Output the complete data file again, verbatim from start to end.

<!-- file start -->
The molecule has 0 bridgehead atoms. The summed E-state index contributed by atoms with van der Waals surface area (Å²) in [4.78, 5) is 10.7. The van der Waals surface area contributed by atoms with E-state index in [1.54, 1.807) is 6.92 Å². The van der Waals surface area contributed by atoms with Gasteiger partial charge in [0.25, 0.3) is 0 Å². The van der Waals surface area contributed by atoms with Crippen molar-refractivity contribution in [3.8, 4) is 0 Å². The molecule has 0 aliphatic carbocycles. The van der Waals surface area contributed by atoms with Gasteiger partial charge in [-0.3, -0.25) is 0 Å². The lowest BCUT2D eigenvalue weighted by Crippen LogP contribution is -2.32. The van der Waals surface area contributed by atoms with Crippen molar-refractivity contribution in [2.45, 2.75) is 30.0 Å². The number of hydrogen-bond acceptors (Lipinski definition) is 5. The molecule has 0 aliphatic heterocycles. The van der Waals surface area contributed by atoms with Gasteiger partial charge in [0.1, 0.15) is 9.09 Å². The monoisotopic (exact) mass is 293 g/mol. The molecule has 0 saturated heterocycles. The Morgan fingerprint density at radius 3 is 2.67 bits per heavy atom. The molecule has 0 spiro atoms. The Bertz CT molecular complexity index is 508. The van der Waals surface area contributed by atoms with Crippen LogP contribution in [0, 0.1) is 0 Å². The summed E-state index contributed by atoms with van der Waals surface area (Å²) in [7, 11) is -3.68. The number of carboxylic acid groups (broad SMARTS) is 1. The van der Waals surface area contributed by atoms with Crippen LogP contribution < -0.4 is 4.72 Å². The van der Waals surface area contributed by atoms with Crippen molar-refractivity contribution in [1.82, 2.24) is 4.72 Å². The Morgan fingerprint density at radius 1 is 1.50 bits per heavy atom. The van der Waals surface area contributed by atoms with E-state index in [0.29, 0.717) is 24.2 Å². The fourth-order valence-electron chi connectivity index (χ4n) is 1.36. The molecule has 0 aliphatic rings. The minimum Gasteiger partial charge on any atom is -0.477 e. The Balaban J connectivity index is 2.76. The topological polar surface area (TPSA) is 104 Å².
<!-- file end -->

The molecule has 0 bridgehead atoms. The summed E-state index contributed by atoms with van der Waals surface area (Å²) in [4.78, 5) is 10.7. The van der Waals surface area contributed by atoms with E-state index in [1.54, 1.807) is 6.92 Å². The van der Waals surface area contributed by atoms with Gasteiger partial charge in [0.25, 0.3) is 0 Å². The van der Waals surface area contributed by atoms with Crippen molar-refractivity contribution in [3.8, 4) is 0 Å². The molecule has 0 aliphatic carbocycles. The van der Waals surface area contributed by atoms with Gasteiger partial charge in [-0.3, -0.25) is 0 Å². The lowest BCUT2D eigenvalue weighted by Crippen LogP contribution is -2.32. The van der Waals surface area contributed by atoms with Crippen molar-refractivity contribution in [2.45, 2.75) is 30.0 Å². The number of hydrogen-bond acceptors (Lipinski definition) is 5. The molecule has 0 aliphatic heterocycles. The van der Waals surface area contributed by atoms with Gasteiger partial charge in [0.1, 0.15) is 9.09 Å². The monoisotopic (exact) mass is 293 g/mol. The molecule has 0 saturated heterocycles. The Morgan fingerprint density at radius 3 is 2.67 bits per heavy atom. The molecule has 0 spiro atoms. The Bertz CT molecular complexity index is 508. The van der Waals surface area contributed by atoms with Crippen LogP contribution in [0, 0.1) is 0 Å². The summed E-state index contributed by atoms with van der Waals surface area (Å²) in [7, 11) is -3.68. The number of carboxylic acid groups (broad SMARTS) is 1. The van der Waals surface area contributed by atoms with Crippen LogP contribution < -0.4 is 4.72 Å². The van der Waals surface area contributed by atoms with Crippen molar-refractivity contribution in [1.82, 2.24) is 4.72 Å². The Morgan fingerprint density at radius 1 is 1.50 bits per heavy atom. The van der Waals surface area contributed by atoms with E-state index in [0.29, 0.717) is 24.2 Å². The fourth-order valence-electron chi connectivity index (χ4n) is 1.36. The molecule has 0 aliphatic rings. The minimum Gasteiger partial charge on any atom is -0.477 e. The Balaban J connectivity index is 2.76. The topological polar surface area (TPSA) is 104 Å².